There is some concern that the use of biodegradable additives to normally non-degradable plastic bags is sending the wrong message to the general public. One view is that since these plastics which are widely used in food and retail packaging are highly recyclable that recycling is where the main emphasis should be. Degradable additives are viewed by some to encourage rather than discourage society’s throw-away mentality.
Plastic bags, bottles and other containers are easy to recycle and have little environmental impact if they are properly recycled. We have said that the advantages of recyclable plastic bags far outweigh the disadvantages if they are indeed recycled. However, in the event that plastic packaging lands in the streets, woods, or streams, should it be allowed to degrade (like its paper counterparts)?
Do the additives cause problems when recycled?
I asked a trusted friend who has a plastic recycling operation. He says that the percentage of degradable additives in plastics is so small is does not adversly affect recycled plastic resin. Being in the business of selling biodegradable plastic, I had to ask, “What if all plastics were made with the additives?” He said in fact that almost all of his bags (and he makes bags for us, too) have oxo-degradable additives, and even so the bags recycle very well and the resins are reusable. The degradation process happens over time and only in conditions found outdoors and in landfills – not in a recycling bin or during the normal recycling process.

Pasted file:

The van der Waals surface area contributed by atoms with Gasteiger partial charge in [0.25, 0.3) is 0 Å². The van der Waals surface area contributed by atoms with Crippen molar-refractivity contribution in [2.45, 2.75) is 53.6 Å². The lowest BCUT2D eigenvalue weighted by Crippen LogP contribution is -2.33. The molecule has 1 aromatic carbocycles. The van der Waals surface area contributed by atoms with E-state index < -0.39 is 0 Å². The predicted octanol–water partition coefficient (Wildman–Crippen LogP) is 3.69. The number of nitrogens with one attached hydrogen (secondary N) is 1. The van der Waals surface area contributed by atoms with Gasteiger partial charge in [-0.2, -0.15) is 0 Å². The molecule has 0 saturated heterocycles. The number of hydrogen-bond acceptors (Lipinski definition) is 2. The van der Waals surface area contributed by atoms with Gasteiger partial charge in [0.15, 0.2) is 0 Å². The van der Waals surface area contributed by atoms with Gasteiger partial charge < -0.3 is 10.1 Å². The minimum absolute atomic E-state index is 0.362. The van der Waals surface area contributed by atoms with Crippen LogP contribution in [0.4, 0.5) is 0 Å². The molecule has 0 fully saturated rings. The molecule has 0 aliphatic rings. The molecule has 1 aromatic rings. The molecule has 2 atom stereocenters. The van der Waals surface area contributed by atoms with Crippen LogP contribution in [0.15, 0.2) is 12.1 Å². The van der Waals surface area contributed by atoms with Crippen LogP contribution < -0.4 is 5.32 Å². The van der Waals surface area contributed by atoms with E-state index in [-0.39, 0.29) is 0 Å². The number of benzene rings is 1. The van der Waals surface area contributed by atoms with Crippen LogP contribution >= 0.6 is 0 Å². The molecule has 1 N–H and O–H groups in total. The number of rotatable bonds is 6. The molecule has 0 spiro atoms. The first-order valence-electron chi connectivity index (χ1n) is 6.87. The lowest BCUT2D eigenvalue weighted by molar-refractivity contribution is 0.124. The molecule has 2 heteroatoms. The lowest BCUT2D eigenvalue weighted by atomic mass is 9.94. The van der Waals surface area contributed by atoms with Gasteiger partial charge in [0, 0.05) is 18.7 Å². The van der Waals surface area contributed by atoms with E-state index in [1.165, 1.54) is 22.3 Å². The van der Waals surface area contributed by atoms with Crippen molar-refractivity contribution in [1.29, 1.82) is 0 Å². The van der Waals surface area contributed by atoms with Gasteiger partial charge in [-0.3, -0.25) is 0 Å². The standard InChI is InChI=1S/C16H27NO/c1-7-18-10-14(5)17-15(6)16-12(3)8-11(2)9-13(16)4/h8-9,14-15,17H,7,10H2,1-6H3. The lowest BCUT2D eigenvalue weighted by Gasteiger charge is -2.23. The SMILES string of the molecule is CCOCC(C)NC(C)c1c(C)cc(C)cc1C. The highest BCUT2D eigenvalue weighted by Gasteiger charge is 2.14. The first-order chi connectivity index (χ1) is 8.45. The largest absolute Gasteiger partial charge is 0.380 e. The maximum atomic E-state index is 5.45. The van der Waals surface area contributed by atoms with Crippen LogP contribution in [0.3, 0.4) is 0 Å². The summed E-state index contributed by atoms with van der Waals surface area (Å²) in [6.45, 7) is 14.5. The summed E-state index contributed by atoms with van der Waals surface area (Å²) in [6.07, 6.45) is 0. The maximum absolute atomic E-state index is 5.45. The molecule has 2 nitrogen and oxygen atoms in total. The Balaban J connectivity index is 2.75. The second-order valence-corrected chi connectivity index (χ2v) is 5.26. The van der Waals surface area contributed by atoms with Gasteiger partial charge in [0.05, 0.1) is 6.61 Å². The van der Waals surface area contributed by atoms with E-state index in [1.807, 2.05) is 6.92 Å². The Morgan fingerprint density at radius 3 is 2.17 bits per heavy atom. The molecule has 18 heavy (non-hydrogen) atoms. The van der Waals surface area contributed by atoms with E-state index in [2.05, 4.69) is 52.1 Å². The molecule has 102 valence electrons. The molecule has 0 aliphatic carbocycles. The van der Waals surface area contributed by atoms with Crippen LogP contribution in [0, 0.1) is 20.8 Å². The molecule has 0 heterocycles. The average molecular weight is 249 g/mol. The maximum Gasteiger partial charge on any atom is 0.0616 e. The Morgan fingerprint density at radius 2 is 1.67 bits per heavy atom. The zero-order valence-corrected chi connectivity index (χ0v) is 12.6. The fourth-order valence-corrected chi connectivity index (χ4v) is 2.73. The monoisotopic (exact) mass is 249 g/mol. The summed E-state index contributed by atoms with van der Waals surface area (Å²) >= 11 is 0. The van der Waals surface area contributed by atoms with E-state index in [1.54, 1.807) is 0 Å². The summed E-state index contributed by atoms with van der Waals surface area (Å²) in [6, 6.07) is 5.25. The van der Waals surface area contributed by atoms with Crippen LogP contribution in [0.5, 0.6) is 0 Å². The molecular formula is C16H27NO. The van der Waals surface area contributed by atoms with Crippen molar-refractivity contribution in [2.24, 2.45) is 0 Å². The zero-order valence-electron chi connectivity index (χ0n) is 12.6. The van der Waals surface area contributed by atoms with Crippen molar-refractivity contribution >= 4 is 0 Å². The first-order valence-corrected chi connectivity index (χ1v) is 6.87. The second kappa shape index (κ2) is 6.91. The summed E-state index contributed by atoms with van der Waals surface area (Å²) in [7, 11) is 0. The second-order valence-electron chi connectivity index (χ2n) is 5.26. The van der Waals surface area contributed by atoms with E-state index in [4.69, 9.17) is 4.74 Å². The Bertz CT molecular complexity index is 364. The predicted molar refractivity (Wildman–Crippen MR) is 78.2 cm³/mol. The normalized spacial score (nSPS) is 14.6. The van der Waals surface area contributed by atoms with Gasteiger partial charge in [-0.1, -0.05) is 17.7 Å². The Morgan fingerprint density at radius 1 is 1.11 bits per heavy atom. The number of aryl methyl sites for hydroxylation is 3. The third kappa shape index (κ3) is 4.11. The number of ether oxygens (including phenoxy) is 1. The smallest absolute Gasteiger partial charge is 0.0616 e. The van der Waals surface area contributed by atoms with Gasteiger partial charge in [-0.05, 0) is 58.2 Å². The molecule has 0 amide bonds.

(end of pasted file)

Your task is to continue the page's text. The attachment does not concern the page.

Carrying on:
Would degradable additives be a good idea?
Recently I received an ad from a Chinese producer of woven PET and non-woven PP (fabric like) tote and grocery bags. The bags were advertised as “biodegradable.” Keeping in mind that out-of-country producers can say whatever they wish to about their proudcts, and the onus of finding out the facts falls on the buyer, I asked my friend about this.
I told him that I spent the weekend tearing up and refurbishing my mom’s garden. As early as 20 years ago, my dad put down the equivalent of non-woven PP (polypropylene) as a weed barrier. Over the years it got driven down into the soil. When I dug it up, other than being ripped to shreds from my bulldozer, it was not chemically broken down whatsoever. And by the way, I had to untangle all of it from the treads and bucket teeth each time I dug a batch up. I foresee the same thing happening with those grocery tote bags, but if they were “degradable” would it make a difference?
Just my opinion: My concern for the woven PET or non-woven PP bags is that they are practically indestructible. However, if an additive would make them degradable, would that be a good thing?
My friend’s answer got me back to ground zero again: He said the real solution is recycling and changing our society’s toss-away culture. “Those fabric-looking grocery bags lack serious infrastructure to be recycled,” he said. Maybe for the same reasons as what I found in the garden that they would wrap themselves around sorting equipment too? One thing is for sure: we do have an infrastructure to recycle and reuse polyethylene (PE) which are what most retail bags are made from today. T-Sacks and the like because almost all plastic bags, whatever their form, are recyclable… well except for the “reusable” non-woven ones.
One last thing I believe we need to clarify… The fabric-style bags you see at the grocery, the mall and many other places are either made from PP (polypropylene) or PET (polyethylene terephthalate). The point is they are plastics. Somehow many people are missing that.
What is your opinion? What do you feel is the best solution for retail bags?